Room To Grow


When they bring him in, through the throbbing gallery, he is holding his head high. Just as he taught us to do. As though the press throng and the courtroom adjutants and the severe-looking judges were just another crowd at one of his auctions, waiting for him to take centre stage and steal the show.

I take my phone into the living room and settle down to watch. He looks tall. Taller. Maybe it’s because the officers escorting him are crouching low to avoid the cameras. Maybe it’s because I thought the whole ordeal would have diminished him. But no. He is tall and bold and blue-suited. That he looks unperturbed and ready to win gives me confidence. But the feeling is fleeting. As the officers withdraw and the gallery is subdued, he stands and hears the charges against him — against all of us — and I see the look of dismay pass over his face. We are doomed.


In an industry of lions, Winston Jeffery Aberdeen was the leader of the pride. When he moved from his partner position in a high-earning, middle-sized real estate firm and joined the Big R.E. movement, he took me with him. At that time I was just a pleb, really. I owned one Hugo Boss suit but I got it half-price. I handled the pissy little one and two-beddies (cosy, intimate) and did my own paperwork. But Winston saw something in me and took me along as secondary on some of the real earners (expansive spaces, bathed in light, sweeping views). At an open home at one such property, in a tranquil, coveted neighbourhood, Winston overheard me speaking to a woman who was trying to gauge the expected sale price of the property, which of course we had radically undervalued in the listing.

“Auctions are dynamic,” I said, “You never can tell.” Blah blah blah. The noncommittal, then the knife: “But we have a lot of interest. I think it’s well placed for a two-income, executive family.”

The woman turned away, perfectly affronted.

In his Range Rover on the drive back to the office we played Metallica at full blast. We had taken our jackets off and when Winston rested a bare, tanned forearm on the open window frame I did the same … fuck, man, feels like it was yesterday: the salt in the air, the heat coming off his body. When the hi-hats ending “Unforgiven II” simmered out, he cut the music.

“You really offended that woman back there,” he said, looking serious.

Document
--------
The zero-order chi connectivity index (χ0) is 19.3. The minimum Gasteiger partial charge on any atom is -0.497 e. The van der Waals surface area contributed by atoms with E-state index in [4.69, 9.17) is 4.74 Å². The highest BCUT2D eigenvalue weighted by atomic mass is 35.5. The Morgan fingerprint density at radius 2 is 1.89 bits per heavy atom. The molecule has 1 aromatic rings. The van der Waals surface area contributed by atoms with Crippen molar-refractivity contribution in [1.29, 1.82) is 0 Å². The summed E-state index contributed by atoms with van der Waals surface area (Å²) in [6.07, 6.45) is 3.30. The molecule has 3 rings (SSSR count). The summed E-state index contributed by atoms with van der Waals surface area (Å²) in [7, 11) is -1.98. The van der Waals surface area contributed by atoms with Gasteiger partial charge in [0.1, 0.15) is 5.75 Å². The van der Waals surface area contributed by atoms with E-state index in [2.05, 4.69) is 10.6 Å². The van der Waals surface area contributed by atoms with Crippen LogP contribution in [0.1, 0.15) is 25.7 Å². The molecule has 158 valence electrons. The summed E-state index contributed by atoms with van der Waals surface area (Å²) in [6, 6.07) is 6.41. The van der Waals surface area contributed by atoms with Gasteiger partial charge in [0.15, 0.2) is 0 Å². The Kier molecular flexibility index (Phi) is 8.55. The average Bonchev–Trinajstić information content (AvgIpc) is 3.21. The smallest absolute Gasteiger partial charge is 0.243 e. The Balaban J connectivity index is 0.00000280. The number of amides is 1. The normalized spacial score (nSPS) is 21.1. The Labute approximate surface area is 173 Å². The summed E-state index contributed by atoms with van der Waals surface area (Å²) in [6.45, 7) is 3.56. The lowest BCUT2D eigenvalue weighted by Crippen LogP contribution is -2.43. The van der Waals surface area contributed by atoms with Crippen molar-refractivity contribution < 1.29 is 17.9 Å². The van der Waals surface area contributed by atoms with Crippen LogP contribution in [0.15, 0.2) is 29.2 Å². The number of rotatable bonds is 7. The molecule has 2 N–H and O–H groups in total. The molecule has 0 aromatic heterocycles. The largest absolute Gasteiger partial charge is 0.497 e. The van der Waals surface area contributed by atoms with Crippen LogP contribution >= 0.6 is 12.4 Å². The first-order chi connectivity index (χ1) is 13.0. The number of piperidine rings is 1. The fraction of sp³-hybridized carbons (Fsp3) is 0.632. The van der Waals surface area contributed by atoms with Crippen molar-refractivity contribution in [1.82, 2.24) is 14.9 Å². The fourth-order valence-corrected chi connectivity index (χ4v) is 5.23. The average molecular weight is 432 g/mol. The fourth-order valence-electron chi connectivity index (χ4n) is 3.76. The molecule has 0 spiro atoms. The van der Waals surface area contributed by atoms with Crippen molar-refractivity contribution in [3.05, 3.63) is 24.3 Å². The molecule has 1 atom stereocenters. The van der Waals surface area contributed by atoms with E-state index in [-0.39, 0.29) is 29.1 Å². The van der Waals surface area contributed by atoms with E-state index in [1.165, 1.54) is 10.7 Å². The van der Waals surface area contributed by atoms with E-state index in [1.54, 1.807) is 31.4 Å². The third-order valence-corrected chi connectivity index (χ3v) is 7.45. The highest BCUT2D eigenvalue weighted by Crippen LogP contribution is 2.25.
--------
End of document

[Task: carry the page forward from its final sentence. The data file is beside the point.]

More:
“Did I?”


I said nothing. I could tell his concern wasn’t genuine.

“What was your play?” he asked.

“I figured she was single, cashed up enough, but in two minds. She needed an extra reason to go for it. So I gave her one. To prove a point.”

Winston laughed. “The old I’ll show the bastards, eh?”


“I knew it. That’s good shit, kid. Not bad for a tubby, grubby little pleb.” Then he tousled my hair and I knew I belonged.


The hearing is a disaster. More staged than one of our padded auctions. The way they’ve drawn up the new legislation, there is no reasonable means of adhering to it. Short of running at a loss. Or a profit so slim it may as well be a loss. Now, as the big wig on the panel has Winston repeat himself again and again, picking apart his statements in that pedantic and pompous way they all speak, Winston begins to fade. Gone are the quick-witted asides and booming voice that used to enthral the slobbering masses. Gone is that bronze sheen of invincibility we all admired.

I turn the sound off but keep watching. Without a voice, his body language is amplified. He looks proud but beleaguered. Contemptuous yet resigned. And why does he have a beard? He looks like … He reminds me of …


He reminds me of Saddam Hussein at trial.

I remember the footage. His defiance radiating a stately, timeless character. His noble face and modern clothes made me think mid-century foundation, tastefully refurbished with a contemporary flair. But the whole charade wore him down, until he was at their mercy (adaptable, easily converted, ready for uplift. A bargain at the price).

Presently, a chyron below Winston reads Live: Aberdeen Gives Closing Statement. I find I can’t unmute the phone. Can’t move at all. His mouth moves slowly, while his body is still. Dead still. He stops talking, which seems sudden to me. Then he raises his hands by his side in a silent plea. Finally, he hangs his head. Guilty.



I have to run. I’d been crazy to think I could stay at home as they dredged the entire industry. I’ve already packed a small go bag. I take a final look at my apartment, its airy space and clean lines. Goodbye to the artisan touches. Farewell to the oversized windows with generous views of the apartment block across the street. I bolt.

I drive the Audi fast across the two suburbs to my friend Michael’s place. I run a couple of almost-red lights along the way. A few drivers in mid-range family SUVs honk their horns. Fuck ’em. Scrounging to pay off their over-priced shitheap homes. Anxiously sniffing around the Reserve Bank to see if the Governor farts and interest rates rise. Sad losers. But right now, I would nearly trade places with them. That’s how desperate things have become.